To me, it is a matter of character.  It is internal.  It is basic and inherent.  It is the only way these people know how to act.  It is part of their upbringing, a part of their heritage.  The people here are of the earth.  They, in general, don’t know anything else.  Most of them have never lived anywhere else.  They have never experienced the rudeness and the contempt that followed hurricane Katrina in those areas that hosted “evacuees”.  They have no concept of the way ethnic gangs in major cities hate white people and conspire to kill them at their first opportunity.  Although there is very little ethnic minority presence here and the major news media consistently stereotypes people from here as “racist” and “bigoted”, I only see the acceptance of anyone of any race as long as their behavior remains in acceptable bounds.  But, those that are here illegally are, expectedly, regarded as any other criminal would be.

The people here don’t want to “change”.  They like what they have well enough.  Improvements are always welcome, but few of the changes that come from Washington, D.C. actually cause improvements in the lives of the people here.  Most of the “change” refers to what they have left in their pockets after government is through with its confiscation of their property that they have worked so hard to earn.  The people here are producers. And they are tired of having the products of their labors confiscated by government to be redistributed to those that are not producers.

Like the seasons, I am afraid change will come all too soon to the good folks in this community.  It won’t be pretty, and it won’t be welcome.  How people react here is yet to be seen.  Will they knuckle under like so many times in the past in the interest of peace and harmony, or will they rise up and resist.  I don’t know.  But, in this case, the reaction here may not be what is expected by the powers that be.  I firmly believe that local residents here are ready and willing to do whatever is necessary to protect their families, their property, and their way of life, even at the price of forfeiting their own lives.  It will likely be very interesting to watch from an “up close and personal” viewpoint.

With all the change that is threatened or that is inevitable, there is still a peace here that is very reassuring.  I am reassured by the belief that the people of this community will band together out of the sense of personal responsibility that is a function of the character of the populace here and do whatever is necessary to preserve the beauty that is this place.  That is one of the thousands of little things that make me love this place so much.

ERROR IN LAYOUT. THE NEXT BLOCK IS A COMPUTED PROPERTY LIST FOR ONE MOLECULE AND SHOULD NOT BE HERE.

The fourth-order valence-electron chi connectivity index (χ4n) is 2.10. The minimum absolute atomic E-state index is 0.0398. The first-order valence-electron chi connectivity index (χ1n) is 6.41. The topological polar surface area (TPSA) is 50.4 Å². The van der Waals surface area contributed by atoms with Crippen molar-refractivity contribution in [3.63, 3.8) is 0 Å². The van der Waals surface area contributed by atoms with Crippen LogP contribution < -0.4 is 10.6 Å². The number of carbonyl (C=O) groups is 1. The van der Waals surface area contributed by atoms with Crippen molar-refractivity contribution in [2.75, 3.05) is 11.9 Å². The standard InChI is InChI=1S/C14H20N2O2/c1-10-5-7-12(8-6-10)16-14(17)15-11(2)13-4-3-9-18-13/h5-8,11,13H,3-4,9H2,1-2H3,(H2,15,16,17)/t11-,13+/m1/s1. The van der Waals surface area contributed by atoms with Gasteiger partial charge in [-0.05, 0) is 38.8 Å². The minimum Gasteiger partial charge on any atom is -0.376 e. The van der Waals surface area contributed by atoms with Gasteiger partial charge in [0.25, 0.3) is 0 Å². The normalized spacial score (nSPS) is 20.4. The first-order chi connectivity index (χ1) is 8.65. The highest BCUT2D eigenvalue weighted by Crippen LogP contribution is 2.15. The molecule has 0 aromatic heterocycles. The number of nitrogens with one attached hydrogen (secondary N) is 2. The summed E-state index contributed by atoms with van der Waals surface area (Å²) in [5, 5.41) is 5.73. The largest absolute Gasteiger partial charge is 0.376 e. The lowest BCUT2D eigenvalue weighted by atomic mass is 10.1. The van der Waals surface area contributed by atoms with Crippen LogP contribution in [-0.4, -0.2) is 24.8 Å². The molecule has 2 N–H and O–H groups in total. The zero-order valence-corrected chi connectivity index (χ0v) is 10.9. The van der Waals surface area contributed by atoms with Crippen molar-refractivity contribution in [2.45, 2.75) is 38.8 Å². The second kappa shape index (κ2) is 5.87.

2 Responses to “Change”

  1. BB said

    I enjoyed reading this very much, and I found it so true.

  2. GrapeApe said

    Good to see you are writing again. I suppose I need to get my blog back up to par as well.

    I have an interesting viewpoint on everything going on these days in the financial crisis. I not only live in a major city (one of the most liberal out there to boot), but I also work for a major player in the finance scene.

    Day in and day out I get to see what is going on from the inside out, and am beginning to see the writing on the walls that although many companies say they are doing well, they are lying.

    November fourth will be a very important day for our country, not just because of the president we will be electing, but because many local, state, and national offices are up for grabs.

    We could see our first major party shift in government is years, with a new direction towards the far left and big government. Although big government is nothing new, never before has a candidate with a real chance of being elected been so candid about his Marxist leanings. We could have our first Socialist in the White House, with all of the support in the house and Senate that he needs.

    Perhaps we will change our name to the USSA.